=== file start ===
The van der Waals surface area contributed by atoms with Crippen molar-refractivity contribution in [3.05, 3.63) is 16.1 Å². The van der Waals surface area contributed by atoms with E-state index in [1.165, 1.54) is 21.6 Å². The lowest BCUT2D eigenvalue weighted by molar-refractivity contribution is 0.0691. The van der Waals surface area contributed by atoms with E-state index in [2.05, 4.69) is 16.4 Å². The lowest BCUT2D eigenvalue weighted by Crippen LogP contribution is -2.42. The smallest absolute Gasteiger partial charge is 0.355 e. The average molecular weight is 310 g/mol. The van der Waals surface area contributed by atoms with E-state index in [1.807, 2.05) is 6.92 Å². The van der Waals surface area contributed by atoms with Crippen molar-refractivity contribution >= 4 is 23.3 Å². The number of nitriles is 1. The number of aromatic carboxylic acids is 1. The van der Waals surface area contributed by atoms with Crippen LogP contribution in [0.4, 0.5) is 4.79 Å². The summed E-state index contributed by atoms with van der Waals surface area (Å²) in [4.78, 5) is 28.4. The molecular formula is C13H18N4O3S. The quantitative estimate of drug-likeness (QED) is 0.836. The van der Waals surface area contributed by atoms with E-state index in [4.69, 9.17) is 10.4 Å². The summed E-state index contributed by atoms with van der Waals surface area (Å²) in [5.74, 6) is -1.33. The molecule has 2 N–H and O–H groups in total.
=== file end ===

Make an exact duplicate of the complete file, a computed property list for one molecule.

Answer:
The van der Waals surface area contributed by atoms with Crippen molar-refractivity contribution in [3.05, 3.63) is 16.1 Å². The van der Waals surface area contributed by atoms with E-state index in [1.165, 1.54) is 21.6 Å². The lowest BCUT2D eigenvalue weighted by molar-refractivity contribution is 0.0691. The van der Waals surface area contributed by atoms with E-state index in [2.05, 4.69) is 16.4 Å². The lowest BCUT2D eigenvalue weighted by Crippen LogP contribution is -2.42. The smallest absolute Gasteiger partial charge is 0.355 e. The average molecular weight is 310 g/mol. The van der Waals surface area contributed by atoms with E-state index in [1.807, 2.05) is 6.92 Å². The van der Waals surface area contributed by atoms with Crippen molar-refractivity contribution >= 4 is 23.3 Å². The number of nitriles is 1. The number of aromatic carboxylic acids is 1. The van der Waals surface area contributed by atoms with Crippen LogP contribution in [0.4, 0.5) is 4.79 Å². The summed E-state index contributed by atoms with van der Waals surface area (Å²) in [4.78, 5) is 28.4. The molecular formula is C13H18N4O3S. The quantitative estimate of drug-likeness (QED) is 0.836. The van der Waals surface area contributed by atoms with E-state index in [4.69, 9.17) is 10.4 Å². The summed E-state index contributed by atoms with van der Waals surface area (Å²) in [5.74, 6) is -1.33. The molecule has 2 N–H and O–H groups in total.